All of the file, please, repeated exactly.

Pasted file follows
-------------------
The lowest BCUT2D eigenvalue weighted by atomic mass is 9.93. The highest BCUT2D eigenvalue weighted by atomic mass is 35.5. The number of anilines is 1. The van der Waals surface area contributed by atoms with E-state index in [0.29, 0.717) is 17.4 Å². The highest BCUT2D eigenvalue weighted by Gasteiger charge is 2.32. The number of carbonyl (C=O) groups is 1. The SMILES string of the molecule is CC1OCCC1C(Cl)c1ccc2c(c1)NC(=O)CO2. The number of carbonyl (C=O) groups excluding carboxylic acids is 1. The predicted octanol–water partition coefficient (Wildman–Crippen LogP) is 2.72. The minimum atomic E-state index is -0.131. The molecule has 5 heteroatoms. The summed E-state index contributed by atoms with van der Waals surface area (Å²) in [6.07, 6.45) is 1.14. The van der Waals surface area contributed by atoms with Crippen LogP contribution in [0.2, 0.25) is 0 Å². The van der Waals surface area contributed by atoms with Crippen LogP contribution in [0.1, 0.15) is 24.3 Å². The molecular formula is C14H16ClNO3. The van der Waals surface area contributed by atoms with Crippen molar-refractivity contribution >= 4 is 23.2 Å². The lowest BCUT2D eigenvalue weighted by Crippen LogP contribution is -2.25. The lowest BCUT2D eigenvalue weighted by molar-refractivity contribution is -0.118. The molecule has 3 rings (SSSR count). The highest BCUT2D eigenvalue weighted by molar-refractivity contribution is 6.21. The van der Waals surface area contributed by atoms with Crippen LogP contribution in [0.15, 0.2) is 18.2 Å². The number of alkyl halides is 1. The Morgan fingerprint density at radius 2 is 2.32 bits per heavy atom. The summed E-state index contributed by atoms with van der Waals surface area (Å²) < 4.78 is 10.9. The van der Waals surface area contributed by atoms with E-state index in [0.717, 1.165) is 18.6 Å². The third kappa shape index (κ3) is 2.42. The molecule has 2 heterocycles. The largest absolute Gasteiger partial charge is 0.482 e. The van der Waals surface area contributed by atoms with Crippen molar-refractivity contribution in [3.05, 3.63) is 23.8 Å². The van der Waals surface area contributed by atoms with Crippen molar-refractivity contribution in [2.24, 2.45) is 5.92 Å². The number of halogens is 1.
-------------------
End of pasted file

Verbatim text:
The lowest BCUT2D eigenvalue weighted by atomic mass is 9.93. The highest BCUT2D eigenvalue weighted by atomic mass is 35.5. The number of anilines is 1. The van der Waals surface area contributed by atoms with E-state index in [0.29, 0.717) is 17.4 Å². The highest BCUT2D eigenvalue weighted by Gasteiger charge is 2.32. The number of carbonyl (C=O) groups is 1. The SMILES string of the molecule is CC1OCCC1C(Cl)c1ccc2c(c1)NC(=O)CO2. The number of carbonyl (C=O) groups excluding carboxylic acids is 1. The predicted octanol–water partition coefficient (Wildman–Crippen LogP) is 2.72. The minimum atomic E-state index is -0.131. The molecule has 5 heteroatoms. The summed E-state index contributed by atoms with van der Waals surface area (Å²) in [6.07, 6.45) is 1.14. The van der Waals surface area contributed by atoms with Crippen LogP contribution in [0.2, 0.25) is 0 Å². The van der Waals surface area contributed by atoms with Crippen LogP contribution in [0.1, 0.15) is 24.3 Å². The molecular formula is C14H16ClNO3. The van der Waals surface area contributed by atoms with Crippen molar-refractivity contribution >= 4 is 23.2 Å². The lowest BCUT2D eigenvalue weighted by Crippen LogP contribution is -2.25. The lowest BCUT2D eigenvalue weighted by molar-refractivity contribution is -0.118. The molecule has 3 rings (SSSR count). The highest BCUT2D eigenvalue weighted by molar-refractivity contribution is 6.21. The van der Waals surface area contributed by atoms with Crippen LogP contribution in [0.15, 0.2) is 18.2 Å². The number of alkyl halides is 1. The Morgan fingerprint density at radius 2 is 2.32 bits per heavy atom. The summed E-state index contributed by atoms with van der Waals surface area (Å²) < 4.78 is 10.9. The van der Waals surface area contributed by atoms with E-state index in [0.717, 1.165) is 18.6 Å². The third kappa shape index (κ3) is 2.42. The molecule has 2 heterocycles. The largest absolute Gasteiger partial charge is 0.482 e. The van der Waals surface area contributed by atoms with Crippen molar-refractivity contribution in [3.05, 3.63) is 23.8 Å². The van der Waals surface area contributed by atoms with Crippen molar-refractivity contribution in [2.24, 2.45) is 5.92 Å². The number of halogens is 1.